After the speech, I was inspired to share four strategies that I think anyone could use to really engage the audience and be more memorable.
Tell Stories about Other People
The coach told a great story about quarterback Dan Marino. Together, the two won more games than any other combination of coach and quarterback. Shula never mentioned how he coached Marino. Instead he took a page out of the book of leadership and talked about all the great things his quarterback did. Apparently Marino was never satisfied with a completed pass — he wanted every pass to be perfect, landing right square in the arms of the receiver, effortlessly, so that the receiver could then pick up a few more yards and possibly get into the end zone. Through the coach’s story about another winner, the audience discovered one of the secrets to greatness.
Imagine how you might use the same technique to win over your audience. Talk about your employees like stars, and imagine the impact it would have. Not only do you show them you know what’s going on in the organization, telling their stories is one of the most effective ways to drive positive behaviors down through the organization. People appreciate it, remember you, and want to be the subject of your next presentation. If you frame it as something you’ve learned from them, all the better.
Look for Ways to Have a Laugh at Your Own Expense
Coach Shula recalled a vacation in Maine when he was ''hiding out'' from fans. He went to town with his family wearing a baseball cap down low over his eyes. Despite the effort to go unrecognized, he was applauded as he entered a small town movie theatre. He reluctantly but graciously went down to shake hands. One Mainer, looking puzzled, said, ''I don’t know who you are. We’re just happy enough people showed up to run the movie tonight.'' The coach got a good laugh and made a great point about the importance of humility in a leader.
Why go to the trouble to find the laugh line in stories about yourself? In business, if you have a title in front of your name, you had better work twice as hard to relate to people. They don’t know you think of yourself as a ''regular person.'' Show some self-awareness and have a little fun talking about yourself. No one will arrest you for deviating from the typical boring speech. Add a dose of levity and you’ll be warmly received.
Make it Easy to Follow and Remember Your Points
There are tried-and-true techniques for making memorable points, and people still use them because they work. Coach Shula took the word coach and turned each letter of the word into another word he wanted his audience to know about winning. As he explained it, coach stands for:
- C — Conviction-driven: if you don’t stand for something, you’ll fall for anything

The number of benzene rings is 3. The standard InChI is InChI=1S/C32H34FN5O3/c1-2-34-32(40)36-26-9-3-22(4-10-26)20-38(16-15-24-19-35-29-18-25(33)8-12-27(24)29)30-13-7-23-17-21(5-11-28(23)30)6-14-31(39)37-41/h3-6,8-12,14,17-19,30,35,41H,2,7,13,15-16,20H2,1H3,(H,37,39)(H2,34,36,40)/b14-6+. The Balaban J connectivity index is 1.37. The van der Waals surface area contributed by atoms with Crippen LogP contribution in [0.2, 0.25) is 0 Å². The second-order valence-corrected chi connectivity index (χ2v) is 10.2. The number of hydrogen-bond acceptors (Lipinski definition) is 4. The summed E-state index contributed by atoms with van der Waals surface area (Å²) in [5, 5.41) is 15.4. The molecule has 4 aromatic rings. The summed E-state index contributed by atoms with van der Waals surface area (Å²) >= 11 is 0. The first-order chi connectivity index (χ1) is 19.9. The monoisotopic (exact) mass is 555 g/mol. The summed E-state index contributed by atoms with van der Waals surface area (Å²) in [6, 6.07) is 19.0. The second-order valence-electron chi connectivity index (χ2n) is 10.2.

- O — Over-learn: get into a state of unconscious competence. When you know it that well, you can perform without thinking about it.
- A — Audible-ready: in football you call an audible when you need to change a play quickly. When you’re audible-ready, you can change when the playing field changes.
- C — Consistency coupled with intensity: while Shula may have been faulted for his intensity, every player mentioned consistency as a hallmark of his leadership.
- H — Honesty: the coach said you have to care more about earning respect than being popular.
Get Away from Text and Use Video and Sound to Deliver Your Message
To break up his talk and allow others to remind us of some of the accomplishments that
highlighted his career, Coach Shula punctuated his own comments with video clips of players and coaches talking about his winning years with the Baltimore Colts and the Miami Dolphins. Through their eyes we heard why it worked, and what they thought it was that made him a winner.
What about you? Could you use video to break away from the PowerPoint and engage your audience with pictures and sound? Think about featuring customers, employees, or famous movie scenes to both entertain and be more memorable. Video punctuates what you’re saying, brings in a different voice to underscore your point, and breaks things up. When the clip ends the audience is ready to hear what you have to say next.
One sign of a successful speech is when you see people get out pads of paper and pens while you’re speaking and begin to take notes. There is no better confirmation that people are hearing the message loud and clear. You don’t have to be a celebrity coach to adopt a winning strategy toward giving presentations. As a leader, remember, people have to work for you, but they don’t have to listen to you. That’s why it’s more fun when you incorporate these tips and begin to command a room.
As Coach Shula says, leadership is about credibility and communication.
About the Author
Suzanne Bates is president of Bates Communications, a communications consulting firm that helps business leaders and executives speak with an authentic voice of leadership and get a competitive edge in business. Her firm's clients include Fidelity, Mellon, State Street, EMC, Blue Cross, Interactive Data, and Cabot Corporation. Suzanne is also the author of Speak Like a CEO: Secrets for Commanding Attention and Getting Results (New York: McGraw-Hill, 2005), which has been translated into Russian and Chinese. Prior to starting her successful consulting firm, she was an award-winning television news anchor and reporter. She can be reached at firstname.lastname@example.org or by visiting www.bates-communications.com.